Severe allergic reactions to vaccines are “one in a million” and NHS staff are trained to deal with them when they occur, the former head of immunisation at the Department of Health has said.
On Wednesday regulators warned that people with a history of significant allergies should not take the Pfizer/BioNTech Covid jab after two NHS workers had reactions.
But Professor David Salisbury, who was head of immunisation until 2013, moved to ease fears over dangers involved with the jab.
He said: “Severe adverse reactions, allergic ones to vaccines, do happen but they are very rare.
“They happen of the order of about one-in-a million doses. And everyone who administers vaccines in this country is trained to deal with them.”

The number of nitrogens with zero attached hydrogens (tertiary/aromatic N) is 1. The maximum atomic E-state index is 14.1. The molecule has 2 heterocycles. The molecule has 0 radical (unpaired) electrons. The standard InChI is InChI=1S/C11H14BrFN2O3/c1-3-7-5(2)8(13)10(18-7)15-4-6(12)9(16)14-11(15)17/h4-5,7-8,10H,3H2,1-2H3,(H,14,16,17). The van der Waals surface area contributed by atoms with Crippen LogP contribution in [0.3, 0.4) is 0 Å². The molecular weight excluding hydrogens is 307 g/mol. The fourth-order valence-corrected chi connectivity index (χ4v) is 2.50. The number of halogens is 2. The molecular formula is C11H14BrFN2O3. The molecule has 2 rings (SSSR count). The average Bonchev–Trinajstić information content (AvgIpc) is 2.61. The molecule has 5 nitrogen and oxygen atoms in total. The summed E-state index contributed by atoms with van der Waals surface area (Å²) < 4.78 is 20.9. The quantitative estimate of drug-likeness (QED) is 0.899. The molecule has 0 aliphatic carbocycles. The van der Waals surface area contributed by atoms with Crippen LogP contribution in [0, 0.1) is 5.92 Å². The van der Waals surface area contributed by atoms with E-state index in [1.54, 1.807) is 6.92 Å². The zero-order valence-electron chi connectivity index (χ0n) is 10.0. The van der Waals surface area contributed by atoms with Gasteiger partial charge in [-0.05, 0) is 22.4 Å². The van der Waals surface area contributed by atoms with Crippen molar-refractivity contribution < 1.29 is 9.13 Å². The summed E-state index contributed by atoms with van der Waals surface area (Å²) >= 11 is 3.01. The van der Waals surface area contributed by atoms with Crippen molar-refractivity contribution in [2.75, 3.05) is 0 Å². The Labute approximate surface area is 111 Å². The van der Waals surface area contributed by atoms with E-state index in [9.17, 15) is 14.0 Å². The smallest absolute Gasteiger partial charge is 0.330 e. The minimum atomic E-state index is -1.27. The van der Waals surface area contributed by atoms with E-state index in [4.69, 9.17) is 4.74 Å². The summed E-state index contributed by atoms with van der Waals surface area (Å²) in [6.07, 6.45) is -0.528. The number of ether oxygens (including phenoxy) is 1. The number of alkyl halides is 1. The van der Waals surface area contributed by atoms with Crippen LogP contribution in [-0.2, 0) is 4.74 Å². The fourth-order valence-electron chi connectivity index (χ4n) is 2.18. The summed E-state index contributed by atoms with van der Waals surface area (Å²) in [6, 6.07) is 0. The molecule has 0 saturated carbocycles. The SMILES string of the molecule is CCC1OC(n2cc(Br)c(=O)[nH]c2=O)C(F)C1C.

He added that the two people who reacted, who carry epipens to deal with their allergies, have got a “different threshold for allergic reactions to many other people.”
Professor Salisbury said that clinical trials often screen out people with allergies, and so it is normal to “discover this sort of event in the surveillance that goes on after the programme rolls out.”
Asked if there could be a range of reactions as the vaccine is rolled out across the world, he said: “They will happen. What will also happen is there will be events after vaccination that actually have nothing to do with it.
“We need to be very careful to separate out coincidence from causality.”